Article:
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This article is more than five years old. Autism research — and science in general — is constantly evolving, so older articles may contain information or theories that have been reevaluated since their original publication date.
How close is too close when you stand next to someone? For someone without an amygdala, that’s a tough question to answer.
A report in the October issue of Nature Neuroscience says the amygdala — the brain region that controls emotions, as well as the way individuals interpret and respond to social situations and recognize possible threats — governs the preference for personal space1.
The amygdala is also thought to be involved in some social and emotional aspects of autism, so the finding may explain personal space peculiarities observed in autism spectrum conditions.
Published studies on personal space in autism are scarce so far, but there is some anecdotal evidence that people with autism aren’t aware of other people’s personal space limits — standing too close or too far from people during social interactions, for instance, or walking between two people in conversation.
A related condition called Williams syndrome, meanwhile, is characterized by outgoing individuals who tend to violate other people’s personal space, touching or standing too close to people they don’t know well.
“We know — anecdotally, at least — that many people on the autism spectrum appear to treat personal space differently than typically developing people,” says Sarah Parsons, senior research fellow at the University of Birmingham’s Autism Centre for Education and Research.
Parsons’ research suggests that individuals with autism are significantly more likely than matched controls to infringe on other people’s personal space in virtual reality environments. For instance, the team’s studies suggest that children with autism spectrum disorders and lower verbal skills are more likely to bump into other people or objects in a virtual café; those with autism and strong verbal skills do the opposite, slightly shying away from others2,3.
The new report on personal space is based on a woman known as S.M., the famous case study subject who lacks a functional amygdala. Both lobes of the woman’s amygdala are calcified as a result of a rare genetic disease.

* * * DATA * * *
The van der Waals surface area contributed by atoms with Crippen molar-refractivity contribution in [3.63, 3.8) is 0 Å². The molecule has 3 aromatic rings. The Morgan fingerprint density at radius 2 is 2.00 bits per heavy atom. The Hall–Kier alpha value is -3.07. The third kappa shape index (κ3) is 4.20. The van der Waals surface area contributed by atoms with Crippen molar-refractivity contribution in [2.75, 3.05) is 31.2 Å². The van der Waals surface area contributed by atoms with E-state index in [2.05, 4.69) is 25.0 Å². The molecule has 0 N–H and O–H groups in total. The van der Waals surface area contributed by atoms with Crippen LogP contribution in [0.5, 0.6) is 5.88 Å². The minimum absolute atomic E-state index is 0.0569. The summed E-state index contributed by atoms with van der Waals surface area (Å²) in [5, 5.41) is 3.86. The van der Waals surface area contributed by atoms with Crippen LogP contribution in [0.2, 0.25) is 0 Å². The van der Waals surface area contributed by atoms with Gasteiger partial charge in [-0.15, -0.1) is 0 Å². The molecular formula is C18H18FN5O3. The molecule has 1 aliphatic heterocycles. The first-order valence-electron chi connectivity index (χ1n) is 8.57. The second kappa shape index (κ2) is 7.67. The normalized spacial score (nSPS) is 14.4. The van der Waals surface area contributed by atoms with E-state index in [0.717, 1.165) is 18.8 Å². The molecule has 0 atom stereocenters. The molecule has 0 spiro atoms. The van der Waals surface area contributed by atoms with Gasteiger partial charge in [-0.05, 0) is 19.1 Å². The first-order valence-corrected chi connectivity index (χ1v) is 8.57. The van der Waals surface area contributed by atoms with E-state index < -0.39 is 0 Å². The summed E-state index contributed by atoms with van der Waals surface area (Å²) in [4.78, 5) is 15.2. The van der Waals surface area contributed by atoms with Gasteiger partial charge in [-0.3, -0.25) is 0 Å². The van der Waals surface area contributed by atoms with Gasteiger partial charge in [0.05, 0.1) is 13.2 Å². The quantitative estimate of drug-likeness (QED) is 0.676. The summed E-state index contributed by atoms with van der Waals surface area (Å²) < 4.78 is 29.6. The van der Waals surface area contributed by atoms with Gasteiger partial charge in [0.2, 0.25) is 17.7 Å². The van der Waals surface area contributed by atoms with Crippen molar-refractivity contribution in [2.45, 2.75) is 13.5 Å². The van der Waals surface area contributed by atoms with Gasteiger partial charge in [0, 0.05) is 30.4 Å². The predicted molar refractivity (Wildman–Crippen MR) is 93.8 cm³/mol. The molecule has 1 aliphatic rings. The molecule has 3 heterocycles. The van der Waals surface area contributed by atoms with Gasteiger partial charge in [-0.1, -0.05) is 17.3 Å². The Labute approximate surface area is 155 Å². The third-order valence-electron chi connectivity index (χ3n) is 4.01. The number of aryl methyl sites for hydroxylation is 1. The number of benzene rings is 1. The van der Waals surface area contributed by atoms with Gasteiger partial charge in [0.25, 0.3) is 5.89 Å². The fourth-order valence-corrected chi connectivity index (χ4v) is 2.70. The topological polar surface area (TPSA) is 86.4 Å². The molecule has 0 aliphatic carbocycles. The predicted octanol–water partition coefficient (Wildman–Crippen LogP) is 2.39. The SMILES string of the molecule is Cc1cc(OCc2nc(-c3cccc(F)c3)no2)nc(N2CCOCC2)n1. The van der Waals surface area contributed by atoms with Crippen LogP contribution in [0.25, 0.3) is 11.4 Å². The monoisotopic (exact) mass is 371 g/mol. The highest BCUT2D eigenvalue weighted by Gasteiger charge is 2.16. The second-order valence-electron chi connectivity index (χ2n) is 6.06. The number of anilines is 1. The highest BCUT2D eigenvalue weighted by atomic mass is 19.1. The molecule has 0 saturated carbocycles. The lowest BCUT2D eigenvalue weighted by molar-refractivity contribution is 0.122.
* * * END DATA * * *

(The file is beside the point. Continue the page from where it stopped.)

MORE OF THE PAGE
Ralph Adolphs and his colleagues at the California Institute of Technology have found that S.M. tends to have problems judging what’s appropriate in social situations. She also has trouble recognizing emotions — especially fear — when she looks at other people’s facial expressions.
They report in this paper that S.M. is comfortable being twice as close — about one foot, rather than two feet — to another person compared with 20 healthy controls of different ages, genders and ethnicities.
“There’s a range within the control group,” says first author Dan Kennedy, a postdoctoral fellow in Adolphs’ lab. “But every one of the individuals preferred a larger distance than [S.M.].”
Functional magnetic resonance imaging (fMRI) in eight healthy controls also revealed that activation of the amygdala is significantly greater when the individual is told that the experimenter is standing beside the MRI machine than when the experimenter is 15 feet away.
“It makes sense to me that the amygdala would be involved in what’s appropriate for personal space,” says Melissa Bauman, assistant adjunct professor of psychiatry and behavioral sciences at the University of California, Davis’ MIND Institute.
Bauman and others have shown that amygdala damage in adult rhesus monkeys makes the monkeys more likely to approach other monkeys or humans4. When the damage occurs earlier in development, in baby rhesus monkeys, however, they become less fearful of new inanimate objects, such as rubber snakes, but more fearful in their social interactions with other monkeys5,6.
Differences in amygdala size and activity have also been detected in people with autism7, though the findings so far have been something of a mixed bag. Some studies have found that the amygdala is smaller in those with autism8, whereas others report that it is larger9. One study found that the larger the amygdala, the more severe the social and communication problems seen in children with autism spectrum disorders10.
It’s unclear whether the amygdala directly regulates personal space interactions or whether it’s involved in learning social norms and behaviors, including acceptable distance for personal space, says Katherine Loveland, professor and assistant dean of psychiatry and behavioral sciences at the University of Texas Medical School at Houston.
Although non-verbal social behaviors — including personal space — are not as well studied as other features of autism, Loveland notes, it’s possible that some of the unusual physical actions associated with autism reflect differences in the way individuals understand and use personal space.
Because the amygdala contributes to the emotional importance or salience that individuals attribute to their experiences, explains Adam Anderson, associate professor of psychology at the University of Toronto, it might also be difficult to tease apart the amygdala’s role in personal space from its importance in learning social behaviors in general.
“It’s something that clearly is shaped by the culture you’re born in,” explains Anderson, who was not involved in the study. “Our suggestion is that amygdala function is involved in learning these rules.”
Kennedy D.P. et al. Nat. Neurosci. 12, 1226-1227 (2009) PubMed
Parsons S. et al. J. Autism Dev. Disord. 34, 449-466 (2004) PubMed
Parsons S. et al. Autism 9, 95-117 (2005) PubMed
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Kleinhans N.M. et al. Am. J. Psychiatry 166, 467-475 (2009) PubMed
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- Schumann C.M. et al. Biol. Psychiatry Epub ahead of print (2009) PubMed